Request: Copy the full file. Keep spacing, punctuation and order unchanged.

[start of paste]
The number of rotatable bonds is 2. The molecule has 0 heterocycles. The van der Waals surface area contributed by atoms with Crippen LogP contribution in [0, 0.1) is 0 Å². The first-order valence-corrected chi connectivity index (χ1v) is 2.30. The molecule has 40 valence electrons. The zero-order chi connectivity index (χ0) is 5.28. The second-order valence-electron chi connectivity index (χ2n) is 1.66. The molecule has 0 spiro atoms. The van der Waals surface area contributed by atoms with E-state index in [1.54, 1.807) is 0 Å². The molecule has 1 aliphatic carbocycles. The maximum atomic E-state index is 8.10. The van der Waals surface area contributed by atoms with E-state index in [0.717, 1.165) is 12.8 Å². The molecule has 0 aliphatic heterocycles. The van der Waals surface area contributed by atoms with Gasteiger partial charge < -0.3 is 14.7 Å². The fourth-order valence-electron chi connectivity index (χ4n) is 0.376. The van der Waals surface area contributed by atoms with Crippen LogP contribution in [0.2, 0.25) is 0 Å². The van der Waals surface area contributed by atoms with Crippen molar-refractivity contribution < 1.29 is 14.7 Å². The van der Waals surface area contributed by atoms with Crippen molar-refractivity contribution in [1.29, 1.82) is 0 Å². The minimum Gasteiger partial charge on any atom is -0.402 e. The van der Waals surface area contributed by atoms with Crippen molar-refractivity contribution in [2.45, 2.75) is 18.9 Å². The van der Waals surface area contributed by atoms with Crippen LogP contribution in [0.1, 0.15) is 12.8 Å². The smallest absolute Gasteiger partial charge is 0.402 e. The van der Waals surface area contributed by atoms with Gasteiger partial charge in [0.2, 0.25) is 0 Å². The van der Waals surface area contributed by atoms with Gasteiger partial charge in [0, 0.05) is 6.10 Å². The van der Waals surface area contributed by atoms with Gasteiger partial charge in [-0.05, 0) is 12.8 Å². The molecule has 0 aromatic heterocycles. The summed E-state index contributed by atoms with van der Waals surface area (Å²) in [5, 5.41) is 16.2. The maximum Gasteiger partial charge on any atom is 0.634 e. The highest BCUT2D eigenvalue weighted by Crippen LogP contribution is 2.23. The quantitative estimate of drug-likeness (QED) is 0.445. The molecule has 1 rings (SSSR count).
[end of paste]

The number of rotatable bonds is 2. The molecule has 0 heterocycles. The van der Waals surface area contributed by atoms with Crippen LogP contribution in [0, 0.1) is 0 Å². The first-order valence-corrected chi connectivity index (χ1v) is 2.30. The molecule has 40 valence electrons. The zero-order chi connectivity index (χ0) is 5.28. The second-order valence-electron chi connectivity index (χ2n) is 1.66. The molecule has 0 spiro atoms. The van der Waals surface area contributed by atoms with E-state index in [1.54, 1.807) is 0 Å². The molecule has 1 aliphatic carbocycles. The maximum atomic E-state index is 8.10. The van der Waals surface area contributed by atoms with E-state index in [0.717, 1.165) is 12.8 Å². The molecule has 0 aliphatic heterocycles. The van der Waals surface area contributed by atoms with Gasteiger partial charge < -0.3 is 14.7 Å². The fourth-order valence-electron chi connectivity index (χ4n) is 0.376. The van der Waals surface area contributed by atoms with Crippen LogP contribution in [0.2, 0.25) is 0 Å². The van der Waals surface area contributed by atoms with Crippen molar-refractivity contribution < 1.29 is 14.7 Å². The van der Waals surface area contributed by atoms with Crippen molar-refractivity contribution in [1.29, 1.82) is 0 Å². The minimum Gasteiger partial charge on any atom is -0.402 e. The van der Waals surface area contributed by atoms with Crippen molar-refractivity contribution in [2.45, 2.75) is 18.9 Å². The van der Waals surface area contributed by atoms with Crippen LogP contribution in [0.1, 0.15) is 12.8 Å². The smallest absolute Gasteiger partial charge is 0.402 e. The van der Waals surface area contributed by atoms with Gasteiger partial charge in [0.2, 0.25) is 0 Å². The van der Waals surface area contributed by atoms with Gasteiger partial charge in [0, 0.05) is 6.10 Å². The van der Waals surface area contributed by atoms with Gasteiger partial charge in [-0.05, 0) is 12.8 Å². The molecule has 0 aromatic heterocycles. The summed E-state index contributed by atoms with van der Waals surface area (Å²) in [5, 5.41) is 16.2. The maximum Gasteiger partial charge on any atom is 0.634 e. The highest BCUT2D eigenvalue weighted by Crippen LogP contribution is 2.23. The quantitative estimate of drug-likeness (QED) is 0.445. The molecule has 1 rings (SSSR count).